What does this even mean? To this day the Orthodox Jews and atheist Jews hate Jesus. Many Orthodox Jews have stated that they hate Christ more than they hate Adolf.
And you seem to have missed the part of the Crucifixion where God the Father turns his face away from Christ. The suffering from this would be infinitely worse than any physical pain.
What has this got to do with the OP question? It's a nice verse but I don't see the connection…
Someone once explained to me that based on the premise that Hell is complete separation from God, the fact that God sent his Son to be completely separated from his presence is extremely impactful. Especially when you think of Christ having spent his entire mortal life being one with God; to be separated from that and thrown into sin, how that must have felt is impossible for me to fathom.
While the physical death and torute itself is bad, His separation from His Son, part of Himself, in Hell is the true sacrifice.
He could've just killed himself but he didn't
He had a brutal death enduring many hours of pain
On the contrary, The Apostle says (Ephesians 5:2): "He delivered Himself up for us, an oblation and a sacrifice to God for an odor of sweetness."
I answer that, A sacrifice properly so called is something done for that honor which is properly due to God, in order to appease Him: and hence it is that Augustine says (De Civ. Dei x): "A true sacrifice is every good work done in order that we may cling to God in holy fellowship, yet referred to that consummation of happiness wherein we can be truly blessed."
But, as is added in the same place, "Christ offered Himself up for us in the Passion": and this voluntary enduring of the Passion was most acceptable to God, as coming from charity. Therefore it is manifest that Christ's Passion was a true sacrifice.
Moreover, as Augustine says farther on in the same book, "the primitive sacrifices of the holy Fathers were many and various signs of this true sacrifice, one being prefigured by many, in the same way as a single concept of thought is expressed in many words, in order to commend it without tediousness": and, as Augustine observes, (De Trin. iv), "since there are four things to be noted in every sacrifice—to wit, to whom it is offered, by whom it is offered, what is offered, and for whom it is offered—that the same one true Mediator reconciling us with God through the peace-sacrifice might continue to be one with Him to whom He offered it, might be one with them for whom He offered it, and might Himself be the offerer and what He offered."
I couldn't understand this for a long time, still don't really, but the symbolic world is not like the world of secular reason. You can say that it wasn't a sacrifice because sacrifices require the permanent death and destruction of the thing sacrificed. You can also say that God is irrational and stupid for sacrificing himself to himself (this is the stronger argument btw).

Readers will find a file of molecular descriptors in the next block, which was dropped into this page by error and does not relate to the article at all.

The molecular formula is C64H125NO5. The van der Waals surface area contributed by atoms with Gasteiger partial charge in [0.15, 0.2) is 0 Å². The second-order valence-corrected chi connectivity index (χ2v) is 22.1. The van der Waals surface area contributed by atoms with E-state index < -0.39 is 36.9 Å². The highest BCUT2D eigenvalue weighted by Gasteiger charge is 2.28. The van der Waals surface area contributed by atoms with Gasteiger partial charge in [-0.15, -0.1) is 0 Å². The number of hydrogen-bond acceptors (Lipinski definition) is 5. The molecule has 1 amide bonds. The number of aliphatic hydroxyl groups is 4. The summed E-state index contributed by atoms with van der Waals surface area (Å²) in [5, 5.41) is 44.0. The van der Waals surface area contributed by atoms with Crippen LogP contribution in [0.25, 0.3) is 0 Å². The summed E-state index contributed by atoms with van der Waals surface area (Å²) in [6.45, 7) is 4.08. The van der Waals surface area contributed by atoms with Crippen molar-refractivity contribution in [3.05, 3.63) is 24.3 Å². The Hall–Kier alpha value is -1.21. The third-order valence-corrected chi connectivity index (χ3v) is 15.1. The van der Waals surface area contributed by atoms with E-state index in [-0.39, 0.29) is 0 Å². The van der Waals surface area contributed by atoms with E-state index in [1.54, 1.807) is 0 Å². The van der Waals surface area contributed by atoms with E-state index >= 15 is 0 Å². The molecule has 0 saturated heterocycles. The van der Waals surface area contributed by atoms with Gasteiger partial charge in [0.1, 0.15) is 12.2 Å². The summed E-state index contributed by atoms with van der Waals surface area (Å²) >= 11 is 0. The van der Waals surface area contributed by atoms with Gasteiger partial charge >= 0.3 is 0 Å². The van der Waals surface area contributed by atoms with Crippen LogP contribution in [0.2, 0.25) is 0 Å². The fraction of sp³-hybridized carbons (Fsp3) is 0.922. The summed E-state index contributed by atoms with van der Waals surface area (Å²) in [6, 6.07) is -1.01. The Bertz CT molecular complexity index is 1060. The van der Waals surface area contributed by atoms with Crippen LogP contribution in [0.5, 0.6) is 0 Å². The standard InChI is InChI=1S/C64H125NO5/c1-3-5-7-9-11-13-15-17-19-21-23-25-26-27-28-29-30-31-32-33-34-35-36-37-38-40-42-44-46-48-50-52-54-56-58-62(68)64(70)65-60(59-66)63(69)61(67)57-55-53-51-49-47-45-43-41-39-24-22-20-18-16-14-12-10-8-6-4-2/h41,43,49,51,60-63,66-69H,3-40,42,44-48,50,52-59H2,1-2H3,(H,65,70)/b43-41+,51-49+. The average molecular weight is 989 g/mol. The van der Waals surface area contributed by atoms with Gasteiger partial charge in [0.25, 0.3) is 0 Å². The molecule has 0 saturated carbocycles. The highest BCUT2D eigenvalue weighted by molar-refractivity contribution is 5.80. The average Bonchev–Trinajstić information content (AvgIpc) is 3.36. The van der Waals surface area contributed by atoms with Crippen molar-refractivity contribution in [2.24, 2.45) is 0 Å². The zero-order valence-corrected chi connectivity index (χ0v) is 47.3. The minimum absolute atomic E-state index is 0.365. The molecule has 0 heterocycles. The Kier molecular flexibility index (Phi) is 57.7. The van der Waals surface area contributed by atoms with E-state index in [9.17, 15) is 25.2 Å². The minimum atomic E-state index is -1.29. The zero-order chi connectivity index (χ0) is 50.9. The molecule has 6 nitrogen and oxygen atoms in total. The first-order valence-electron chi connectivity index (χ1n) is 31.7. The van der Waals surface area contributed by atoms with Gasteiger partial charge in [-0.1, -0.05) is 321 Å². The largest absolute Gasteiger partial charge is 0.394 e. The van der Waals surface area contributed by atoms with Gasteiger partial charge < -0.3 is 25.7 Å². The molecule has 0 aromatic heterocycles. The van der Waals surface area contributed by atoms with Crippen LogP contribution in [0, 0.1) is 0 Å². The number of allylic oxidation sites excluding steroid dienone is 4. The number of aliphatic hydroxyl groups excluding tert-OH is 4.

But both of those criticisms miss the importance that life is suffering and death, but that the resurrection is there to say that it is not meaningless suffering despite all the reasons you might think it meaningless. I suppose that's why, having been an atheist, I used to find the fixation of religious people with art depicting the suffering on the cross very weird, but now I find it moving (although I still wouldn't keep such an icon in my house, that shit still gets a tad creepy if looking at it doesn't come with a sense of its importance).
How it is not? It is clear to me that you are terrified of death.
Did you read that before writing it? Or did you try to come up with retarded theories, no matter how much stupid and nonsensical they are? Because it is the most pathetic, cringe inducing set of mental gymnastics I have seen from somone in complete denial.
He didn't go to Hell, he went to Hades. In any case, Christ is a member of the Godhead, so he can't be "completely separate" from the Father in any real sense.
He was sacrificed to himself so it's his call.
I get what you're saying here, but isn't that he was separated during the part of some denom's understanding?
absolutely retarded post
Found the secret Muslim.
Because the doctrine of satisfaction is profane. Christ isn't a blood sacrifice, his whole life was a sacrifice that culminated in the even greater sacrifice of the crucifixion. Its only when we separate the life and death of Christ that we start to have confusion about the nature of his sacrifice.